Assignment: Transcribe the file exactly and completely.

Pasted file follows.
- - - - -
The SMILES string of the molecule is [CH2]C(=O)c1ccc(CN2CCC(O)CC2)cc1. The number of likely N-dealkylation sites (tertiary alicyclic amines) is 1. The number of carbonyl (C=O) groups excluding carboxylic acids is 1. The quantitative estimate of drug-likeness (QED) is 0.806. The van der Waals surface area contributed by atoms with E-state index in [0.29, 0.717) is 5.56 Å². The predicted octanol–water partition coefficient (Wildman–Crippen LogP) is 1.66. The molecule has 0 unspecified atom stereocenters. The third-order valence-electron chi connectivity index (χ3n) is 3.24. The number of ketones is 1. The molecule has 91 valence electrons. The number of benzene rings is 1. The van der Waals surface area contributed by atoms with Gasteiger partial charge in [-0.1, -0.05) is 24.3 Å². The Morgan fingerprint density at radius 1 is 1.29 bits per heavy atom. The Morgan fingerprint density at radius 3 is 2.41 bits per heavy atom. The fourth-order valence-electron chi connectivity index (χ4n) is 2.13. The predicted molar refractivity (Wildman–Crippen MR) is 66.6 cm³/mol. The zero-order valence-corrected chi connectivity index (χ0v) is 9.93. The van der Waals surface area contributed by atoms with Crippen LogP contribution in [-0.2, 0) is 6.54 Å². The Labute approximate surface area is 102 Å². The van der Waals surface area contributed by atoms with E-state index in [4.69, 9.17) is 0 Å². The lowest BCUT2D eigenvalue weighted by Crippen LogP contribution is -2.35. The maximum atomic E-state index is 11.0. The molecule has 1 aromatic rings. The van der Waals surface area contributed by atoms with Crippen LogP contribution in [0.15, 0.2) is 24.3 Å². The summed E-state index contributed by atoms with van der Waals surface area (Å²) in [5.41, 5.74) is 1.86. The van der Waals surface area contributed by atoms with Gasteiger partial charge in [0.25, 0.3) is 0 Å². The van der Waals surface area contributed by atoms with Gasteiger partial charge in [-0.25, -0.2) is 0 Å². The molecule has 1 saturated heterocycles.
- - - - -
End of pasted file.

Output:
The SMILES string of the molecule is [CH2]C(=O)c1ccc(CN2CCC(O)CC2)cc1. The number of likely N-dealkylation sites (tertiary alicyclic amines) is 1. The number of carbonyl (C=O) groups excluding carboxylic acids is 1. The quantitative estimate of drug-likeness (QED) is 0.806. The van der Waals surface area contributed by atoms with E-state index in [0.29, 0.717) is 5.56 Å². The predicted octanol–water partition coefficient (Wildman–Crippen LogP) is 1.66. The molecule has 0 unspecified atom stereocenters. The third-order valence-electron chi connectivity index (χ3n) is 3.24. The number of ketones is 1. The molecule has 91 valence electrons. The number of benzene rings is 1. The van der Waals surface area contributed by atoms with Gasteiger partial charge in [-0.1, -0.05) is 24.3 Å². The Morgan fingerprint density at radius 1 is 1.29 bits per heavy atom. The Morgan fingerprint density at radius 3 is 2.41 bits per heavy atom. The fourth-order valence-electron chi connectivity index (χ4n) is 2.13. The predicted molar refractivity (Wildman–Crippen MR) is 66.6 cm³/mol. The zero-order valence-corrected chi connectivity index (χ0v) is 9.93. The van der Waals surface area contributed by atoms with Crippen LogP contribution in [-0.2, 0) is 6.54 Å². The Labute approximate surface area is 102 Å². The van der Waals surface area contributed by atoms with E-state index in [4.69, 9.17) is 0 Å². The lowest BCUT2D eigenvalue weighted by Crippen LogP contribution is -2.35. The maximum atomic E-state index is 11.0. The molecule has 1 aromatic rings. The van der Waals surface area contributed by atoms with Crippen LogP contribution in [0.15, 0.2) is 24.3 Å². The summed E-state index contributed by atoms with van der Waals surface area (Å²) in [5.41, 5.74) is 1.86. The van der Waals surface area contributed by atoms with Gasteiger partial charge in [0.25, 0.3) is 0 Å². The van der Waals surface area contributed by atoms with Gasteiger partial charge in [-0.25, -0.2) is 0 Å². The molecule has 1 saturated heterocycles.